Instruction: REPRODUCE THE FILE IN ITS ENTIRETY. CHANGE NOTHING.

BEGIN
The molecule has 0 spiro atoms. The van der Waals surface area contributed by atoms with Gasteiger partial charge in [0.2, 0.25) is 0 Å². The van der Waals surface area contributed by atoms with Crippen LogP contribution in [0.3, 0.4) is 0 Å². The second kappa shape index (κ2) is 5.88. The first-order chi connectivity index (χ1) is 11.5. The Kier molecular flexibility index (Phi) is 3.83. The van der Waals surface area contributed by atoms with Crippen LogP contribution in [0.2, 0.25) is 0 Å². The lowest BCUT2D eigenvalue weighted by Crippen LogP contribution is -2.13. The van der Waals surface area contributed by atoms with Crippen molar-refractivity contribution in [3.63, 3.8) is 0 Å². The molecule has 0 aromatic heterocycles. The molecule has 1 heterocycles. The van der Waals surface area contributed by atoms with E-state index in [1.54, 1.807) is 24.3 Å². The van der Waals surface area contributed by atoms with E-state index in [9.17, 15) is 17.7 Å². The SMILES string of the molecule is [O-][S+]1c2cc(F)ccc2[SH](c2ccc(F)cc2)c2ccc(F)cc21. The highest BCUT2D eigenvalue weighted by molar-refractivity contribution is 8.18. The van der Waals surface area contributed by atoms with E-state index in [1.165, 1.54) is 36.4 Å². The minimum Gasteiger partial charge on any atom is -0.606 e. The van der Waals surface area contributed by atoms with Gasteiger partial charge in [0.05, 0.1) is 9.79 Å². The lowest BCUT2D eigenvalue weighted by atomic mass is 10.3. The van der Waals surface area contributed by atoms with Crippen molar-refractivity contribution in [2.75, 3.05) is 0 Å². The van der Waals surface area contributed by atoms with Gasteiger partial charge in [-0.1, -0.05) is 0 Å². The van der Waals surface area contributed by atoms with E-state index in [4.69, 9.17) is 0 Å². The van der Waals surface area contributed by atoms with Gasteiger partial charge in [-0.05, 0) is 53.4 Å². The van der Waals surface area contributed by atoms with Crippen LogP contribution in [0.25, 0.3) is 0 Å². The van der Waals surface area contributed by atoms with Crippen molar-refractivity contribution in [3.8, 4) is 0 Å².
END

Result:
The molecule has 0 spiro atoms. The van der Waals surface area contributed by atoms with Gasteiger partial charge in [0.2, 0.25) is 0 Å². The van der Waals surface area contributed by atoms with Crippen LogP contribution in [0.3, 0.4) is 0 Å². The second kappa shape index (κ2) is 5.88. The first-order chi connectivity index (χ1) is 11.5. The Kier molecular flexibility index (Phi) is 3.83. The van der Waals surface area contributed by atoms with Crippen LogP contribution in [0.2, 0.25) is 0 Å². The lowest BCUT2D eigenvalue weighted by Crippen LogP contribution is -2.13. The van der Waals surface area contributed by atoms with Crippen molar-refractivity contribution in [3.63, 3.8) is 0 Å². The molecule has 0 aromatic heterocycles. The molecule has 1 heterocycles. The van der Waals surface area contributed by atoms with E-state index in [1.54, 1.807) is 24.3 Å². The van der Waals surface area contributed by atoms with E-state index in [9.17, 15) is 17.7 Å². The SMILES string of the molecule is [O-][S+]1c2cc(F)ccc2[SH](c2ccc(F)cc2)c2ccc(F)cc21. The highest BCUT2D eigenvalue weighted by molar-refractivity contribution is 8.18. The van der Waals surface area contributed by atoms with E-state index in [1.165, 1.54) is 36.4 Å². The minimum Gasteiger partial charge on any atom is -0.606 e. The van der Waals surface area contributed by atoms with Gasteiger partial charge in [0.05, 0.1) is 9.79 Å². The lowest BCUT2D eigenvalue weighted by atomic mass is 10.3. The van der Waals surface area contributed by atoms with Crippen molar-refractivity contribution in [2.75, 3.05) is 0 Å². The van der Waals surface area contributed by atoms with Gasteiger partial charge in [-0.1, -0.05) is 0 Å². The van der Waals surface area contributed by atoms with E-state index in [4.69, 9.17) is 0 Å². The van der Waals surface area contributed by atoms with Gasteiger partial charge in [-0.05, 0) is 53.4 Å². The van der Waals surface area contributed by atoms with Crippen LogP contribution in [0.25, 0.3) is 0 Å². The van der Waals surface area contributed by atoms with Crippen molar-refractivity contribution in [3.8, 4) is 0 Å².